The squat isn’t for the “exercise” of it, but for the movement. And movement, like food, offers way more than just minerals and vitamins.

Thanks. I love ya, peeps.

Are you still interested in learning more on this?

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23 thoughts on “Neutral Pelvis 2

  1. “Only thanks to the internet, I’ve got it on digital record that I told you so, repeatedly,…” Yes! Are you backing up routinely?

    PS: that chesty pic was too much, nearly fell off my C – – – R … laughing!
    PSS: still working on my old man re: squatting over the pot. He doesn’t drink kool-aid evidently.

  2. Love the leaky boob. I get that all the time. However, it only seems to leak through my bra, nursing pad and down half my shirt when I’m out in public, go figure. Of course, I have bent over plenty of times while wearing a milksaver and dumped it on myself plenty of times at home and had the same effect. :/

  3. That is an awesome demonstration of why pelvic position is necessary for hip extension! But you knew that. Glad to see the babes aren’t starving, too. 🙂

  4. Love the leaky boob! I feel like I need to reread this 10 more times to apply it. Loved the “I own it.” Go nurse your babe!
    speaking of nursing what is the best position to nurse in for proper alignment?

  5. And here I was feeling guilty cos I’ve only been working on using my glutes when standing up/sitting down etc. instead of an exercise. I am definitely thinking more about my alignment because of finding your blog & I can see massive improvements in my *postural* kyphosis already (guess who listened to the lecture last night!). Thanks for being a brilliant educator & a hilariously honest woman to boot!

  6. How did you manage to only leak on 1 side? Mine was always both sides…& in public! LOL Thabks for all the wonderful help you give to all of us. Merry Christmas too!

  7. It does make a lot of sense and I am very grateful you helped me understand, thank you so much Katy! <3 This means it's just very logical that women with tilted pelvis often have literally no buttocks, since they fail to "excercise" them while walking.

  8. I love the fact I don’t have to exercise. Just natural body movement is enough. And since I stopped exercising I look and feel better than I ever have. Thanks Katy.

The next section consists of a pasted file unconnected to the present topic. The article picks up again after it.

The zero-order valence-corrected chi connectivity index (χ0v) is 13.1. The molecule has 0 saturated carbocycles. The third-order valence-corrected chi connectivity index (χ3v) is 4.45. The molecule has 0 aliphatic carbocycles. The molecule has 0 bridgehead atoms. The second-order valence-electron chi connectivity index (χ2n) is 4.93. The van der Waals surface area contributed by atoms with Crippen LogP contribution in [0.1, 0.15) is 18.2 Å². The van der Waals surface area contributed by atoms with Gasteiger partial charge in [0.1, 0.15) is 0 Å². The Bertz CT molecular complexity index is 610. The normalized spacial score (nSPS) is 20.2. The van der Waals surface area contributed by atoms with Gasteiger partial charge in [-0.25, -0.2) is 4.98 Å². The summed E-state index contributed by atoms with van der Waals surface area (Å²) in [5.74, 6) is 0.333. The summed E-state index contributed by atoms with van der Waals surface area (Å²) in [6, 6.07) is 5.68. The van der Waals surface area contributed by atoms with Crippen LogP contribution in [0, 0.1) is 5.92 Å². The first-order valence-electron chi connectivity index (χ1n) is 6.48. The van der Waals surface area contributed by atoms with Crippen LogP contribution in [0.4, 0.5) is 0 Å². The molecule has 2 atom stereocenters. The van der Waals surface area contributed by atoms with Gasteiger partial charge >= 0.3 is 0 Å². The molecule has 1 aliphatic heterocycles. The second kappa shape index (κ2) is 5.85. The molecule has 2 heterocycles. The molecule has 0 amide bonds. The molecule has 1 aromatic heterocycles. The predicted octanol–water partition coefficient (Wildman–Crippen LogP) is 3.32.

9. Oh yes, much to love here – the new clinical term “a skosh,” the leaky boob shot (BTDT, just not on my blog you brave woman, you) and the best part … a place for me to direct clients to continue to drive home the importance of natural movement and just using your body. Shifting the paradigm, shifting the paradigm.

    And on that whole squat when you should bit … Interestingly, my mom was telling me the other day that in her “etiquette” classes as a young “society” woman, she was told to never squat to get into a chair. A “lady” was to stand in front of the chair and use her arms to lower herself into it. It saddens me to think of her generation being trained for dysfunction.

  10. Very nice post, thanks. Just last week one of my clients ask me how many squats I do every day, after we did a half-squat challenge at class. I explained that I do at least 30 – 50 a day, as I squat everytime I sit down (on a chair or floor) and get up without using my arms but no squat exercises as such. Easy and no extra time used but for some reason not as catchy as a 100 squat a day challenge.

    My motto for the week: Walk with neutral pelvis. I always try and do, but one forgets.

  11. I’m thinking that not being able to get my ASIS to touch the ground is a sign that my psoas are way too tight? Also I must not be able to drop my ribs as much as I think while standing, if they’re that much in the way while I’m on the floor?

  12. Another great posting!!! To all those ‘but mine only leaked in public’ folks: ummm, does it REALLY get more public than here?!!

    @naturalgirl: when I work with pregnant women I always have them begin to add pillows/cushions/rolled towels during their pregnancy: pillows on their laps to support books while reading so that when baby’s on-the-outside they’re already familiar with what Me ‘n’ My ‘Body’ need in order to be supported. Slurpin babies + weighty breasts +fatigue + gazing into your babe’s Very Being can all contribute to thoracic & cervical collapsing [which goes along with posterior sacral collapsing]. Can’t do much about the slurpin/weighty/fatigue/gazing bits but CAN get support from those cushions that bring baby UP to the source rather than you leaning down to that hungry mouth.

    The following link is from UK Childbirth Educator, Doula & Alexander Technique teacher Ilana Machover. Pix of pillow-supported nursing are in her fantastic book. Also check out her Eutokia page [from the Greek meaning happy childbirth].

  13. Can you recommend anything for pelvic pain in pregnancy? I have been to a physio but it’s not improving and I’m heading into the final weeks, I expect it’s only going to get worse.

  14. I´ll come back to Emily L´s comment not being able to get ASIS to touch the floor. I had to press the ASIS down in order to feel them. So it means my psoas are tight? I have noticed some women have very strong PS which is really like a hill. Do they have the ASIS developed in the same way – coming out very clearly and being level with the PS? If not how they are able to get their ASIS down? They are sure to have anterior tilt. How to create the neutral pelvis when prone?

  15. Thanks!! Only with this inquiry I realized I am tucking – not much – but anyway.
    So better not just force the ASIS down but start to lengthen the psoas.